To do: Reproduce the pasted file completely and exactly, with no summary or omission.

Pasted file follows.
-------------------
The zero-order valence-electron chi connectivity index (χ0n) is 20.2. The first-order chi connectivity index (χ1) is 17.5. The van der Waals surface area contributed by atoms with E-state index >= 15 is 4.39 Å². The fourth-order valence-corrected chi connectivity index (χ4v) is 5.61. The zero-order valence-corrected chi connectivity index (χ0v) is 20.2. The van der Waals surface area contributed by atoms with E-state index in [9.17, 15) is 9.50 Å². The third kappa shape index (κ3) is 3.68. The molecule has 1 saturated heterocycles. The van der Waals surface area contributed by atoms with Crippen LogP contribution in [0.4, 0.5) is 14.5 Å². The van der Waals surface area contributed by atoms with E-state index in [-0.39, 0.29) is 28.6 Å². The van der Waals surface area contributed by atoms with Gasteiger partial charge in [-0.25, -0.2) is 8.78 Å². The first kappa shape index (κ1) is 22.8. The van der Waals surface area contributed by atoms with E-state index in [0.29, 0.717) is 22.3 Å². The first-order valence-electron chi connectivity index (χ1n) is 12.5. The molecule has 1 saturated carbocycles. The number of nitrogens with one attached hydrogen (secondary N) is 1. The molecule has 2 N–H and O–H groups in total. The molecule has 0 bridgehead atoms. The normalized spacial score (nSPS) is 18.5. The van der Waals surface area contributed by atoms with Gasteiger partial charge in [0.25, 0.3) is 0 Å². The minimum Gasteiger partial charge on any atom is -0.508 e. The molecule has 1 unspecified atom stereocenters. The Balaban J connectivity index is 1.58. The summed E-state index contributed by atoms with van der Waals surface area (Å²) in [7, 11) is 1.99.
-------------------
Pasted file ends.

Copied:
The zero-order valence-electron chi connectivity index (χ0n) is 20.2. The first-order chi connectivity index (χ1) is 17.5. The van der Waals surface area contributed by atoms with E-state index >= 15 is 4.39 Å². The fourth-order valence-corrected chi connectivity index (χ4v) is 5.61. The zero-order valence-corrected chi connectivity index (χ0v) is 20.2. The van der Waals surface area contributed by atoms with E-state index in [9.17, 15) is 9.50 Å². The third kappa shape index (κ3) is 3.68. The molecule has 1 saturated heterocycles. The van der Waals surface area contributed by atoms with Crippen LogP contribution in [0.4, 0.5) is 14.5 Å². The van der Waals surface area contributed by atoms with E-state index in [-0.39, 0.29) is 28.6 Å². The van der Waals surface area contributed by atoms with Gasteiger partial charge in [-0.25, -0.2) is 8.78 Å². The first kappa shape index (κ1) is 22.8. The van der Waals surface area contributed by atoms with E-state index in [0.29, 0.717) is 22.3 Å². The first-order valence-electron chi connectivity index (χ1n) is 12.5. The molecule has 1 saturated carbocycles. The number of nitrogens with one attached hydrogen (secondary N) is 1. The molecule has 2 N–H and O–H groups in total. The molecule has 0 bridgehead atoms. The normalized spacial score (nSPS) is 18.5. The van der Waals surface area contributed by atoms with Gasteiger partial charge in [0.25, 0.3) is 0 Å². The minimum Gasteiger partial charge on any atom is -0.508 e. The molecule has 1 unspecified atom stereocenters. The Balaban J connectivity index is 1.58. The summed E-state index contributed by atoms with van der Waals surface area (Å²) in [7, 11) is 1.99.